According to neuropsychologist, Dr. Rick Hanson Ph.D, our brains are wired toward the negative e.g. if we have 10 experiences during the day, 5 neutral everyday experiences, 4 positive experiences, and 1 negative experience, we will probably think about that 1 negative experience before going to bed that night. So, how can we change our brains to focus on the good experiences? One strategy is to focus on the good for 10–20 seconds, really absorbing and storing the experience in our long-term memory. I like to make a mental list before I fall asleep of at least 10 things in my day that I’m grateful for.
By mobilizing our thoughts and practising new ways of thinking, we can reshape our nerve cells and change the way our brains work. Every thought you think and every feeling you feel, strengthens the circuitry in your brain, known as your neural pathways. Neural pathways are the basis of your habits of thinking, feeling, and acting. They are what you believe to be true and why you do what you do.
Beliefs play a central role in maintaining your patterns of perception and behaviour.
Beliefs are often regarded in your mind as the truth or facts of a situation. In reality, they are thoughts you have been thinking and emotions you have been feeling over and over. They are strong opinions at best. But they aren’t necessarily right or wrong, just interpretations of the facts. Change that isn’t supported by the nervous system isn’t lasting change. Stress continues to be a significant factor in modern times with 70% of people reporting chronic stress. Diffusing stress through self-awareness and self-regulation strategies that target nervous system regulation are vital for rewiring neural pathways.
Practice these techniques:
1. Start your morning declaring aloud, with feeling, your goals for the day. Declarations send the power of your subconscious mind on a mission to find solutions to fulfil your goals.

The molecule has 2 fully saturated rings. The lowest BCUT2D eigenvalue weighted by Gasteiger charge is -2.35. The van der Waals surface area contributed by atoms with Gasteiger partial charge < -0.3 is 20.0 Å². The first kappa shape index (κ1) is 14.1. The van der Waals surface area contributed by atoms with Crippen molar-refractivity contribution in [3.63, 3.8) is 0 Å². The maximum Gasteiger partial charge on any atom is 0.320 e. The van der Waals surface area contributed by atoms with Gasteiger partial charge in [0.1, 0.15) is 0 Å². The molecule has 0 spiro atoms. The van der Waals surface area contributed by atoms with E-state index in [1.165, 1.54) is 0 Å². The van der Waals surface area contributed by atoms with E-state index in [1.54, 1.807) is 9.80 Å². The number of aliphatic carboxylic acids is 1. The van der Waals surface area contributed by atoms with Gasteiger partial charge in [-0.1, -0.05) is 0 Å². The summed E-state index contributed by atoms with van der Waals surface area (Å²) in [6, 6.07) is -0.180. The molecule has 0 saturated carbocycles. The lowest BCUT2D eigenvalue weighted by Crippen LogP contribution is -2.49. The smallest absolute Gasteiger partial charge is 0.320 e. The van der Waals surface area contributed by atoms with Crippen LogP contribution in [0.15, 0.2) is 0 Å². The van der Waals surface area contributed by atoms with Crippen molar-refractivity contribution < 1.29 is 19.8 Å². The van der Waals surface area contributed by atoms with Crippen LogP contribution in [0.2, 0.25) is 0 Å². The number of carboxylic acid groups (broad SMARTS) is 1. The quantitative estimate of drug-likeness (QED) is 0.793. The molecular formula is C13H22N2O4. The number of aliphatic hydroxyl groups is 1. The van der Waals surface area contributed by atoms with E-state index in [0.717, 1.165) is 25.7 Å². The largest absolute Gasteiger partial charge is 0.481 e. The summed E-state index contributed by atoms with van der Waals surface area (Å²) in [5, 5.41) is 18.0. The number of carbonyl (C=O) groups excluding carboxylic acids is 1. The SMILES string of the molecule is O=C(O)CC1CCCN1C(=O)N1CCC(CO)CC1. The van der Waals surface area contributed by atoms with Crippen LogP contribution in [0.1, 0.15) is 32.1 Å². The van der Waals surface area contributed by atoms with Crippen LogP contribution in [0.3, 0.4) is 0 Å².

2. Visualization is almost as powerful as the real thing, given your brain cannot tell the difference between something real or imagined. Research shows that anytime you are thinking, you are engaging and so conditioning neural pathways. Consequently, whether you are reminiscing about the past, thinking about the present or anticipating the future you are strengthening the neural networks associated with whatever you are thinking about. The most important part of using visualization to strengthen healthy habits is to engage your emotion. Emotion provides the fuel to enlist more neural power for creating powerful neural networks.
Spend 10-15 minutes per day visualizing your Reset/your new normal. This should be so vivid, dynamic and pleasing that it easily engages positive emotion.
When you meditate you slow down the nonsense, ungrounded chatter of the busy mind and access the calm wisdom of your inner awareness and the skill of clear focus. Meditation is the process of relaxing the body and quieting the mind.
Many of us live in a perpetual state of stress, believing that feeling tense, time pressured or overwhelmed is the norm. This is simply not true.
A book worth reading:
The art of happiness: A handbook for living. -HH Dalai Lama & Cutler, H. (1999).
Through conversations, stories, and meditations, the Dalai Lama shows us how to defeat day-to-day anxiety, insecurity, anger, and discouragement. The Dalai Lama explores many facets of everyday life, including relationships, loss, and the pursuit of wealth, to illustrate how to ride through life's obstacles on a deep source of inner peace. Based on 2,500 years of Buddhist meditations mixed with a healthy dose of common sense, The Art of Happinessis a book that crosses the boundaries of traditions to help readers with difficulties common to all human beings. After being in print for ten years, this book has touched countless lives and uplifted spirits around the world.
Please share with me any thoughts you had after reading these words.